Diver swimming over a large historic anchor on a shipwreck site
Thiorva's anchor. Photo: Stephen Frink

The remains of a wooden-hulled sailing vessel lie at the tip of a reef known as Turtle Rocks, east of the Ocean Reef community, at the northern end of Florida Keys National Marine Sanctuary. Its wreckage is scattered across the beautiful reef that claimed the vessel, as well as a sand and seagrass covered flat behind the reef in 10 to 15 feet of water. Prior to the designation of Key Largo National Marine Sanctuary in 1975, recreational divers recovered a plaque bearing the word "Thiorva" from the shipwreck. Archival research revealed that a vessel by that name had wrecked in that area.


Thiorva was a full rigged wooden ship built by J.W. Carmichael and Company in 1876 in New Glasgow, Nova Scotia. The vessel measured 186.6 feet long by 38.5 feet wide and had a 22.7 depth of hold. Thiorva was one of the largest vessels built by James W. Carmichael's shipyard at 1,174-tons. Carmichael had one of the most important shipyards in New Glasgow, and his businesses helped drive the local economy. In 1891, Thiorva was sold to a Norwegian company, which moved Thiorva to Moss, Norway and re-rigged the ship as a bark that required fewer sailors to operate. During its final voyage it left Pensacola, Florida for Geestemunde, Germany with a cargo of lumber and wooden barrel staves. Thiorva grounded on the reef on the eastern side of Turtle Harbor on September 29, 1894. The remains of the cargo and the broken hull were sold and the vessel burned.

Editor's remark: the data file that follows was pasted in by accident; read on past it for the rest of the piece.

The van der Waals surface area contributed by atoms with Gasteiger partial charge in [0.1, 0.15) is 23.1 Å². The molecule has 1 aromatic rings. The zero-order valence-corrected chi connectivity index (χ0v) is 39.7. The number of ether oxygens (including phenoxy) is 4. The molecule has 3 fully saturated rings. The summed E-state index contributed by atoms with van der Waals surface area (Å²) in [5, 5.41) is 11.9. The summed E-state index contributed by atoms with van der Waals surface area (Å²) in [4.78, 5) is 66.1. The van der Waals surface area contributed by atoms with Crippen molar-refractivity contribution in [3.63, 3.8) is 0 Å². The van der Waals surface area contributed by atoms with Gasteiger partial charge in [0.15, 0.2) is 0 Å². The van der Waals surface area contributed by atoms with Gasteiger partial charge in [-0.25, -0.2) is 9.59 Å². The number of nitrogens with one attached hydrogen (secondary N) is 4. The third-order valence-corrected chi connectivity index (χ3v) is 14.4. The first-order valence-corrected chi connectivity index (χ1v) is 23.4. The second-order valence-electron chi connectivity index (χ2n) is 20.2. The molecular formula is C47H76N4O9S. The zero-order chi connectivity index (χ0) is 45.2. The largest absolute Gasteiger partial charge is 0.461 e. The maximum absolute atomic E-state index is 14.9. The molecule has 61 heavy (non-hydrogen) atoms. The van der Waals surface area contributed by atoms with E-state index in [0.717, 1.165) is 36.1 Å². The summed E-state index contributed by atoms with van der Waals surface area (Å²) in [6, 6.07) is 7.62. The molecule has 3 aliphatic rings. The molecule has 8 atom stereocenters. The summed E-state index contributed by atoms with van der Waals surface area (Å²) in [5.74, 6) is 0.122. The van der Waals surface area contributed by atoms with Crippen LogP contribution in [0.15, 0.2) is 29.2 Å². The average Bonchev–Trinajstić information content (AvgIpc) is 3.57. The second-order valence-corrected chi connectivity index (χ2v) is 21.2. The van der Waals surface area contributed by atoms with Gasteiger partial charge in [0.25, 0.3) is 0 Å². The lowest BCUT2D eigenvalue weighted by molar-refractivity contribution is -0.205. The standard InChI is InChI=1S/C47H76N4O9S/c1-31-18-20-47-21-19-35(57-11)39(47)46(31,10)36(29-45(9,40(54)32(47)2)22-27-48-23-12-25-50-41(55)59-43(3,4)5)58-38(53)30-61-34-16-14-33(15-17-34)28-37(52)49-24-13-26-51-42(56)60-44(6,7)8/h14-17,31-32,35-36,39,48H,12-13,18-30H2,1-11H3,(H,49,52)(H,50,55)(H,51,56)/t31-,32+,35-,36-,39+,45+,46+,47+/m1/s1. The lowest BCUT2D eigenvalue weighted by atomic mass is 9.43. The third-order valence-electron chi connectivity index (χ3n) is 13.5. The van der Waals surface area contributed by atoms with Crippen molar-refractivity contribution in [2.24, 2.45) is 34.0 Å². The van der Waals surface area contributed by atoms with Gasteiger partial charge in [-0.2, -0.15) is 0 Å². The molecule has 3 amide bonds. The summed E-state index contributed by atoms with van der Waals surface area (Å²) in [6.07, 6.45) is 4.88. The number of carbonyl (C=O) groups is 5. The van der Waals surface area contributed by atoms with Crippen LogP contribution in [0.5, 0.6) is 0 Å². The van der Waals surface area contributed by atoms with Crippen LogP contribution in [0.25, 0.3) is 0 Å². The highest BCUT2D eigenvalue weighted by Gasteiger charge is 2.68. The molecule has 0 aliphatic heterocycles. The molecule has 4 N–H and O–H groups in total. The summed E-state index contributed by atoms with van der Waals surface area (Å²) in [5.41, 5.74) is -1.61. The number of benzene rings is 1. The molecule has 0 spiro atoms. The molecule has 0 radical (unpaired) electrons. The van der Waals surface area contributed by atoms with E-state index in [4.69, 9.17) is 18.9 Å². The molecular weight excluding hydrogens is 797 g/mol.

Wreckage at the Thiorva site is scattered along a 100-foot section on top of the reef and across another 100-foot by 100-foot section of sand off the reef. Wire rope that was once standing rigging, iron fittings, parts of a capstan and pump along with one of its bower anchors can be seen. A team of divers from the sanctuary and Diving With a Purpose mapped the shipwreck site in June 2019.

Diver swimming over wreckage from a wooden ship
Piled rigging and fastenings resulting from the burning of Thiorva's hull. Photo: Matt Lawrence/NOAA
Diver with slate swimming over a shipwreck
Diving With a Purpose members mapping the Thiorva shipwreck. Photo: Matt Lawrence/NOAA